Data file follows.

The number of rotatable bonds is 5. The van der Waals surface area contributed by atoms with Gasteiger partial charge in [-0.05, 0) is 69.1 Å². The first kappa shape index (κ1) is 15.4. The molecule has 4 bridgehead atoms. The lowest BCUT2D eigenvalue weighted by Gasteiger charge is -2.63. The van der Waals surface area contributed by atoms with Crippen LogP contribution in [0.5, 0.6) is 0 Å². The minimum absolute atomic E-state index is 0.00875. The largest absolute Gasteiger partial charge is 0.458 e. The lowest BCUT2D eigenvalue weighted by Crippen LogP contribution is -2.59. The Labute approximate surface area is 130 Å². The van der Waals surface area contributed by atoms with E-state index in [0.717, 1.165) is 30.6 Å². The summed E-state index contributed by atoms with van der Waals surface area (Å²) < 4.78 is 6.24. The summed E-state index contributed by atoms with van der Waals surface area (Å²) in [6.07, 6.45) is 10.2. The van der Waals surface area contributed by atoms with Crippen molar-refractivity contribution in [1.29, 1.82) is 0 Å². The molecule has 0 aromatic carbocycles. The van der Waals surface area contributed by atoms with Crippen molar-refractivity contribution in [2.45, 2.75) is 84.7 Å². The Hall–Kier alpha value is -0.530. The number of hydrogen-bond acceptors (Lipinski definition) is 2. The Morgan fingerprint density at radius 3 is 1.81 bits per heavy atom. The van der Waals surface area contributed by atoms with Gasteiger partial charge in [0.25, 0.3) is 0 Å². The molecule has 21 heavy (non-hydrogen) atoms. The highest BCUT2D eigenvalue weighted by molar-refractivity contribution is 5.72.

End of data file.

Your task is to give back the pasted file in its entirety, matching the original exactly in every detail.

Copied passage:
The number of rotatable bonds is 5. The van der Waals surface area contributed by atoms with Gasteiger partial charge in [-0.05, 0) is 69.1 Å². The first kappa shape index (κ1) is 15.4. The molecule has 4 bridgehead atoms. The lowest BCUT2D eigenvalue weighted by Gasteiger charge is -2.63. The van der Waals surface area contributed by atoms with Crippen LogP contribution in [0.5, 0.6) is 0 Å². The minimum absolute atomic E-state index is 0.00875. The largest absolute Gasteiger partial charge is 0.458 e. The lowest BCUT2D eigenvalue weighted by Crippen LogP contribution is -2.59. The Labute approximate surface area is 130 Å². The van der Waals surface area contributed by atoms with E-state index in [0.717, 1.165) is 30.6 Å². The summed E-state index contributed by atoms with van der Waals surface area (Å²) < 4.78 is 6.24. The summed E-state index contributed by atoms with van der Waals surface area (Å²) in [6.07, 6.45) is 10.2. The van der Waals surface area contributed by atoms with Crippen molar-refractivity contribution in [1.29, 1.82) is 0 Å². The molecule has 0 aromatic carbocycles. The van der Waals surface area contributed by atoms with Crippen molar-refractivity contribution in [2.45, 2.75) is 84.7 Å². The Hall–Kier alpha value is -0.530. The number of hydrogen-bond acceptors (Lipinski definition) is 2. The Morgan fingerprint density at radius 3 is 1.81 bits per heavy atom. The van der Waals surface area contributed by atoms with Gasteiger partial charge in [0.25, 0.3) is 0 Å². The molecule has 21 heavy (non-hydrogen) atoms. The highest BCUT2D eigenvalue weighted by molar-refractivity contribution is 5.72.